A place we could think and speak freely

Kate Harris & Bev Jackson
Kate Harris (left), co-founder, LGB Alliance; and Bev Jackson, co-founder, LGB Alliance. Photo Copyright: Eleanor Bentall

by Mark Chater

It was my first LGBA national conference. What would it be like? Would we all get along? Would our variety and diversity be a strength or a weakness? Would the speakers be interesting? What would I learn? Would it be like so many other conferences I’d been to in the past – all talk and little or no action?

Then the thumping music started, Kate Harris (LGBA’s co-founder) strode on to the stage dressed in a bright orange suit, and immediately there was a wordless surge of joy: we were home, with our own people, lesbian women, gay men, and bisexuals, all together in a place where we could speak freely, think freely, and reach clarity about who we are in the world.

Because we can’t always do that, nowadays. Society has followed Alice through the looking-glass, where – under the apparently innocent banner of ‘be kind’ – nonsense makes sense. Where it is transphobic to hold to clear science or protect children from medicalisation or insist on our legal right to single-sex spaces.

I came because I value the freedoms we have in the UK and weep for my brothers and sisters who suffer homophobic persecution in many other countries. As a gay man in my 60s, I recall my own fear and trembling when coming out a quarter of a century ago. I came because in my small way I’ve campaigned, written and spoken out for respect. Wonderfully, in my lifetime lesbian, gay and bisexual rights were largely won – and at nobody else’s expense. I came because recently I’ve been troubled by the confusion and incoherence of ‘LGBTQIA+’ – an acronym I no longer use.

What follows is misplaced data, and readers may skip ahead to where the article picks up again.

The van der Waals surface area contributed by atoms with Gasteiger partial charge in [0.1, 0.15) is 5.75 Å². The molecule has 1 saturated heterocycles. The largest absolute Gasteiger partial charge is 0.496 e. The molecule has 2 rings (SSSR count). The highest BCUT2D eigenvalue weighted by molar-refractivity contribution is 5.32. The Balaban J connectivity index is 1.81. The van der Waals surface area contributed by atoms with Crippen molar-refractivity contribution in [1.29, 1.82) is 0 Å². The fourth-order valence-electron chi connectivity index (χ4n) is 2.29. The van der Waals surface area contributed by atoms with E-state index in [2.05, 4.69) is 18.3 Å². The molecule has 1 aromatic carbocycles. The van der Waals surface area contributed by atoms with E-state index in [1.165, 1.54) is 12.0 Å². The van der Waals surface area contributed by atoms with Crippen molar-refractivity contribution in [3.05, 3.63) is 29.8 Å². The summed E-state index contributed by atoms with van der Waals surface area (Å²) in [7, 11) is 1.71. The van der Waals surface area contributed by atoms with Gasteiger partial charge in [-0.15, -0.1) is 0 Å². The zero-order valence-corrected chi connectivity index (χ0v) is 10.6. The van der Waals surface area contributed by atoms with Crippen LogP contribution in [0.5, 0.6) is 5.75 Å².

Here at this conference I heard nonsense blown away by research, compassion, solidarity, clear thinking and humour. Examples:

  • There is no such thing as an ‘LGBTQIA+’ community. It just doesn’t exist. The power dynamics beneath those letters are highly uneven. Not enough people are being honest about that.
  • Likewise, there are no such things as ‘LGBTQIA+’ relationships. How on earth could there be?
  • That means that our rights and needs are diverse. It was cheering to hear the conference resolving to disaggregate the long acronym.

When it comes to the legal rights of people in the UK who are L, G or B, is it ‘job done’? I do not think so. In many religions and religious schools, our love is not recognised. In some religious schools, there is divinely-approved hate speech, backed by crude, incompetent quoting of Biblical passages, being taught unchallenged in Religious Education lessons (RE) and repeated in Relationship, Health and Sex Education (RHSE). These abuses are rarely reported on, because inspection of RE and RHSE in religious schools is controlled by the religious authorities, not by Ofsted. It was so good to see a new organisation at the conference: LGB Christians, set up to address these issues.

Meanwhile, we are under attack from a second direction: under-researched gender ideology that pressurises teachers and children to think they might be in the wrong body when once they could have accepted that they were L, G or B, and seeks to deny women the right to protect themselves in single-sex spaces. We’ve all encountered these messages online and we may have scars from the messengers. I met them in person, a group of activists standing outside the conference hall with a sign that said ‘LGBA is a hate organisation’, something I know to be utterly untrue and unfair. In fact the hatred that came from them was highly toxic: I got called a fascist for attending the conference (learn some history folks). Such messages are also, of course, ineffective, unpersuasive, and self-defeating.

Back in the hall, our speakers were witty, crisp, well-informed. Special mentions for the wonderful combo of co-founders Bev Jackson (quiet, deep) and Kate Harris (gutsy, empowering). Both strong models of courage. And for Kate Barker, CEO, Eileen Gallagher OBE, chair of trustees, and Jo Phoenix, Holly Lawford-Smith, Andrew Doyle, Stephanie Davies-Arai, Steve Mastin, Harry Cooper, and Jo Bartosch, winner of the prize for the best (and most unprintable) remark of the day.

Big thanks to them all, and to everyone who participated. I’ll be back next year for sure!

Mark Chater is a retired theologian and educationalist